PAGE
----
nabokov and The Bush Theatre
This touring co-production brings together three potentially powerful forces who should each help to form the voice of British theatre in coming years.
New writing theatre the Bush has a long tradition of discovering groundbreaking slices of contemporary life. Nabokov is best known for its work with Australian writer Van Badham but also launched Edmund White's Terre Haute, one of the picks of Edinburgh 2006, which starred the composer of this play's atmospheric soundtrack, Arthur Darvill.
They have teamed up with Mike Bartlett, creator of the chillingly memorable Royal Court play My Child, to bring us an ambitious attempt to synthesise a portrayal of British youth today and the disaster that is Iraq.
Bartlett once again shows a great ability to bring utterly believable characters on to a stage, in this case Kelly, a brash teen who has never met her father. From her opening monologue, the really impressive Lizzy Watts inhabits this hurt girl, who as a typical kid today mixes big words with underlying uncertainty.
This isn't easy for her loving single mother, Karen Ascoe's Susan. However, it is when her absentee father Ibrahim materialises that life really gets uncomfortable.
Peter Polycarpou plays the museum director from Baghdad who has five minutes to explain a lifetime that started with a desertion while Kelly was still in the womb. This would be hard enough but unfortunately, his character is, like the ancient pot that drives the action, far more a symbol than flesh and blood.
He doesn't win over his daughter when she is 16 and two years on, begs her to travel to his home for reasons that it becomes apparent are nefarious but driven by desperation. This doesn't sit well with his principled ethical stance when faced with a parental issue of biblical proportions that drives away his wife and the daughter of their marriage forever.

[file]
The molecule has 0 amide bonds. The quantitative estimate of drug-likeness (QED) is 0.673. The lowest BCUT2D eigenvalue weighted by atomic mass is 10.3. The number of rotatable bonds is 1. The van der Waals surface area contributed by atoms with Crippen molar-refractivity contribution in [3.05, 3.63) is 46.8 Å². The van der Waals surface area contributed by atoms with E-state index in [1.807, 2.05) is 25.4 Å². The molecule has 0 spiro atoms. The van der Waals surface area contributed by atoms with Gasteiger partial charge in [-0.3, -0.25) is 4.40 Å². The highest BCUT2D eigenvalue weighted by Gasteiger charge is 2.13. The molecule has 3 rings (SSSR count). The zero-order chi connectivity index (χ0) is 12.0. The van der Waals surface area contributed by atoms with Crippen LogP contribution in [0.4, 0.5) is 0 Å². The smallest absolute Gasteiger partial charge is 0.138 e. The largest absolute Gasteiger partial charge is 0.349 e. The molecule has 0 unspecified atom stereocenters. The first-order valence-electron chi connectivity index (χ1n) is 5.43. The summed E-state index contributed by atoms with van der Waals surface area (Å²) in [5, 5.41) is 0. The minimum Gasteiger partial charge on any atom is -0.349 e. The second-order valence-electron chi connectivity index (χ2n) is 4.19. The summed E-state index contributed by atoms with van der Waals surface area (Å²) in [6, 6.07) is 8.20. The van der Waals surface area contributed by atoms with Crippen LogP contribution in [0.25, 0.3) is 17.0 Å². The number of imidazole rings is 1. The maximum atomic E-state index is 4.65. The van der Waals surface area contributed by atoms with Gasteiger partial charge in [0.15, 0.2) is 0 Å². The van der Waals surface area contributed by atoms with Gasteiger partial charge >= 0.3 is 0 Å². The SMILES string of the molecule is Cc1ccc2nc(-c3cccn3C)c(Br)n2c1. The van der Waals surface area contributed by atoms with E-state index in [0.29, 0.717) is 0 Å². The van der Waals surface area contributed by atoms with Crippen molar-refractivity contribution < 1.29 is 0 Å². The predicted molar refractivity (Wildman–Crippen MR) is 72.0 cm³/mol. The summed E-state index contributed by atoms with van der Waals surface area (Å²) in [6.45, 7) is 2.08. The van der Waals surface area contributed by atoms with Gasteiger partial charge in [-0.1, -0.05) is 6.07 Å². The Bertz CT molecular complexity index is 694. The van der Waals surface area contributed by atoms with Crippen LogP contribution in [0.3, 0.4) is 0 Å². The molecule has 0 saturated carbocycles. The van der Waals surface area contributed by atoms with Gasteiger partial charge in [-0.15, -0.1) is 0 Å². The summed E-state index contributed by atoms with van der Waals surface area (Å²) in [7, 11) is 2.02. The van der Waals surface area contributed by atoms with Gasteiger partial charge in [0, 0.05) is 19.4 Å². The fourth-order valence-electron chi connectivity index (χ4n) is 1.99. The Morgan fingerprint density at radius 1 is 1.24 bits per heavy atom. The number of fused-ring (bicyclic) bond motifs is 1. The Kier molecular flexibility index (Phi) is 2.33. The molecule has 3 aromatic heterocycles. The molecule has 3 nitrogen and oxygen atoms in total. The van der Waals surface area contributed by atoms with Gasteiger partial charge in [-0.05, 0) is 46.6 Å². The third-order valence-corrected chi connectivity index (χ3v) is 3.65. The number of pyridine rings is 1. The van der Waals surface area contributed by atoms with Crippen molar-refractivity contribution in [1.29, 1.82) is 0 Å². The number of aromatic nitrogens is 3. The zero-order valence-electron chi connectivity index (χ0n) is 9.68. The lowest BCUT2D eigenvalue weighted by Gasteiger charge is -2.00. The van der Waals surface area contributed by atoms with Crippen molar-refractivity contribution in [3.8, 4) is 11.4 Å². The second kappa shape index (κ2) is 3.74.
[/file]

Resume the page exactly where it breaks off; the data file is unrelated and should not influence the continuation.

By the end, Ibrahim is lonely, Kelly has grown up and her step-sister Raya (Amy Hamdoon) visits London to enjoy a telling scene at the British museum.
There, over the symbolic pot, she re-lives an earlier scene to demonstrate that she is her father's daughter, a lady with a belief in posterity and history, which is a tragic fate for someone who lives in a country that is falling apart at the seams.
Nabokov like to combine character and relationship studies with political and social issues and have often struggled to get the balance between the two right. Artefacts gets some things spot on but doesn't manage to meld the different elements convincingly.
With assistance from Lizzy Watts who should have a great future, Bartlett and director James Grieve have done a tremendous job in creating Kelly and her world. However, the Iraqi element feels contrived, which is a real shame, as the idea of addressing human issues in a country constantly portrayed in the media as no more than a gigantic bomb target is compelling.
Mike Bartlett once again demonstrates that he is a prodigious talent with the ability to portray real people in difficult situations. While Artefacts doesn't come off as a fully-realised drama, it still presents moments of real tension and is a true Bush creation in the form of a sassy teen struggling with the responsibilities of adulthood.
Allison Vale reviewed this production at the Ustinov Studio, Bath Theatre Royal
Reviewer: Philip Fisher